See also:
» 29.03.2010 - DRC looking east for development ease
» 10.11.2009 - UN envoy backs Congo’s fight against rebels
» 29.10.2009 - UN steps in to help in Angola/DRC refugee saga
» 20.10.2009 - Expelled Angolan refugees in dire need of aid
» 08.07.2009 - Eastern DRC still remain fragile - Ban
» 09.06.2009 - UN-DRC strengthen cooperation against armed forces
» 06.05.2009 - Rwanda seeks neutral country trial for Nkunda
» 21.04.2009 - Nkunda not illegally detained - court

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Congo Kinshasa
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UN mission in DRC ready to respond to rebels' ceasefire violation

afrol News, 17 November - Violation of a Congolese ceasefire by ethnic rebels on side of renegade army general, Laurent Nkunda, has culminated in some of worst fighting in weeks in eastern DRC, forcing UN mission to ready itself for an offensive.

UN Mission in DRC (MONUC) reported today that its attack helicopters have mounted reconnaissance flights and “are poised to respond to any and all eventualities” in the eastern Democratic Republic of the Congo (DRC) after rebel forces violated a ceasefire and seized a number of localities in some of the worst fighting in more than a week.

Strongly condemning latest violation of ceasefire by rebel National Congress for the Defence of the People, MONUC called on warring parties to uphold ceasefire and give ongoing political process a chance to succeed.

Heavily armed rebels are said to be moving further north and pushing government troops out of position, ignoring their leader's call for support of peace talks.

Latest fighting is said to have worsened humanitarian situation in eastern DRC with some more that 250,000 people said to be displaced since August and in urgent need for humanitarian assistance.

MONUC said it would support humanitarian organisations in relocating 60,000 displaced people in North Kivu province, now in potential line of fire. Other neighbouring towns are also said to be vulnerable, especially is rebels advance to city of Goma.

MONUC also said in a statement today it had deployed a civilian team to Kiwanja to evaluate situation and facilitate communication between population and mission troops.

“In the field of assistance humanitarians continue to organise and reinforce their intervention capacities,” MONUC said. Along with UN World Food Programme, UN High Commissioner for Refugees (UNHCR) received food and non-food products by air from the regional warehouse in Tanzania, and by road from Entebbe in Uganda. The distribution is being carried out in the six camps around Goma and in other centres.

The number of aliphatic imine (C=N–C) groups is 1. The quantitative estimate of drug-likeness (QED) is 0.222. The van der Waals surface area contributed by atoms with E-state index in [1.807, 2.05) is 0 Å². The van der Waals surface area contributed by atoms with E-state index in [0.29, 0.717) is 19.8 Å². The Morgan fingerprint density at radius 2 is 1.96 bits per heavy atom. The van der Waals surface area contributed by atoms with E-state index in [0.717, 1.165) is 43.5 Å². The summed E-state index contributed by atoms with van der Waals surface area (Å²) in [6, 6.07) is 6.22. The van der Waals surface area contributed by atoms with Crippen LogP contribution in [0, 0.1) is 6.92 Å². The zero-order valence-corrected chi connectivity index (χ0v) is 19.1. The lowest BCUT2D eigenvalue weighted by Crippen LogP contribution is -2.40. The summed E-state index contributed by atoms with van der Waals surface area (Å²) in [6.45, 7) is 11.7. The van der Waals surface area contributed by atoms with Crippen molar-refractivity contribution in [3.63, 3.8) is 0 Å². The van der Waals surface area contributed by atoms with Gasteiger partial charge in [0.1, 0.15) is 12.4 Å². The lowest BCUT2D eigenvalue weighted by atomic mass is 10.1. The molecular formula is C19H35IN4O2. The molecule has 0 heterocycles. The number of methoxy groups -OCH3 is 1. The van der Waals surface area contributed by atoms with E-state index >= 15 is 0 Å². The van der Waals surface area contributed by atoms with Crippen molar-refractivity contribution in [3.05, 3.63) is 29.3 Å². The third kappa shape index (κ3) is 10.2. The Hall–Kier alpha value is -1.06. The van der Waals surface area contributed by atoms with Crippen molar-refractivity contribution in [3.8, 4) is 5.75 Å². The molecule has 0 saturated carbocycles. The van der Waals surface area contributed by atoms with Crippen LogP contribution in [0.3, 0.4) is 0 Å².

Efforts to strike peace are still continuing with UN Secretary-General’s Special Envoy, former Nigerian president Olusegun Obasanjo, who has met with presidents José Eduardo dos Santos of Angola and Joseph Kabila of DRC, and later with Mr Nkunda in North Kivu.

“Laurent Nkunda engaged on two things in my presence: the respect of the ceasefire on the one hand and on the other, the maintenance of humanitarian corridors in order to give unconditional access to assist vulnerable populations,” Mr Obasanjo told reporters in Goma.

He also indicated that rebel leader raised demands, including integration of rebels in national army at appropriate rank and continued demand for direct discussions with government, without condition, on various issues, such as politics, economics and security.

Mr Obasanjo also said Mr Nkunda wants protection and security for all minorities in DRC without exception, in particular of those in the east.

Hostilities are said to have continued in east despite stabilisation in much of the rest of the vast country, which was torn by years of civil war that cost 4 million lives in fighting and attendant hunger and disease – widely considered the most lethal conflict in the world since World War II – before it ended earlier this decade, according to UN reports.

Mr Obasanjo and African Union co-facilitator Benjamin Mkapa were also in Nairobi, Kenya, today to brief that country’s President Mwai Kibaki, in his capacity as chair of International Conference on the Great Lakes Region, on their talks.

The peace initiative led by former Nigerian president, is aimed at ending weeks of renewed fighting that has put strain to efforts of reaching hundreds of civilians forced into fear of even running away from own shadows.

Conflict in eatern DRC has also brought renewed tension between Kinshasa and Kigali with accusations flying on Rwand's support of rebels, a charge dismissed by Rwandan officials as a fabrication.

"It's either exaggerated or distorted to imply Rwanda is holding a switch that will switch off Nkunda or that Rwanda initially switched him on," Rwandan president Paul Kagame was quoted by media reports on Monday at a news conference in Kigali.

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